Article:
What comes after implementation changes based on data insights?

Billy: There will always be a lot of things you don’t know and questions you don’t know how to find the answer to. After implementation it’s important to reflect on these unanswered questions and figure out how you can find out the answers.

What happens if a campaign doesn’t go as expected?

Stefan: Always test and experiment. We do lots of A/B tests on landing page copy, emails etc. and we even test different content types. As we are an international company we can often find the perception of our brand varies from country to country so we have to be constantly testing. But I’ve lost count of the number of campaigns that haven’t gone as expected!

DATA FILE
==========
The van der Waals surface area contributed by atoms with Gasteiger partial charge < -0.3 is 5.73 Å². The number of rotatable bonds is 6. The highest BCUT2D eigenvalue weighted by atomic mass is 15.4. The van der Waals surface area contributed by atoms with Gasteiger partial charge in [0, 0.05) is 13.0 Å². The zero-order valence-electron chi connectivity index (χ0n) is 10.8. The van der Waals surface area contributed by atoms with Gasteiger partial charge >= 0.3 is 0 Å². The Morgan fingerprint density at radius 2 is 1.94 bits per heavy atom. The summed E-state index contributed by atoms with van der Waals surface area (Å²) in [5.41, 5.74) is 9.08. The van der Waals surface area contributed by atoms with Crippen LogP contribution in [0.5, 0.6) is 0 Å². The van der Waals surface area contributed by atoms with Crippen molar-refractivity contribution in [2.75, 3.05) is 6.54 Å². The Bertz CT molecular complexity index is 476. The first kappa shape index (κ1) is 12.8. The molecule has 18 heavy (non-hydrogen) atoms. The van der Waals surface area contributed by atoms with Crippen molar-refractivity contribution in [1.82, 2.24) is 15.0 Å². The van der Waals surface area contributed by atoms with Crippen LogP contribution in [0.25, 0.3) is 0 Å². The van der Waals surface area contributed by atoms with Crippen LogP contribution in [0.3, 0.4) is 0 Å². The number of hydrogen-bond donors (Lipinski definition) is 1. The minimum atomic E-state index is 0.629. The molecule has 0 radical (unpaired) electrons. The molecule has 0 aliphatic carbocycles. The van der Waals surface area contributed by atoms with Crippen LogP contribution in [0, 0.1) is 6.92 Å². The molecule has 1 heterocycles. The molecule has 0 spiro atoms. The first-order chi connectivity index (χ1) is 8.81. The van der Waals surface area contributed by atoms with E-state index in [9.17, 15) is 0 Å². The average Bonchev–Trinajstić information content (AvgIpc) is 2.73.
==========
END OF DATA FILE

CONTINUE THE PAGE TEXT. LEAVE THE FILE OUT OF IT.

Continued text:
Billy: If you’re not sure if you customer is interested in the campaign you want to produce, test the water. Write a blog post on the topic and see if anyone reads it. When we were planning our strategy ebook we wrote a series of blog posts on different strategy topics. I wrote a piece on strategic planning and not many people read it! So we didn’t make that a key focus in the book.


How do you create a team that takes ownership for success? How do you get buy-in? What do you outsource?

Billy: The agency/client relationship should always be a partnership. We work with lots of clients in many different sectors, so when a client comes to us, we use the knowledge we have about their sector and they bring us their expertise on their business. There is constantly information going back and forth so there needs to be a strong relationship between both parties.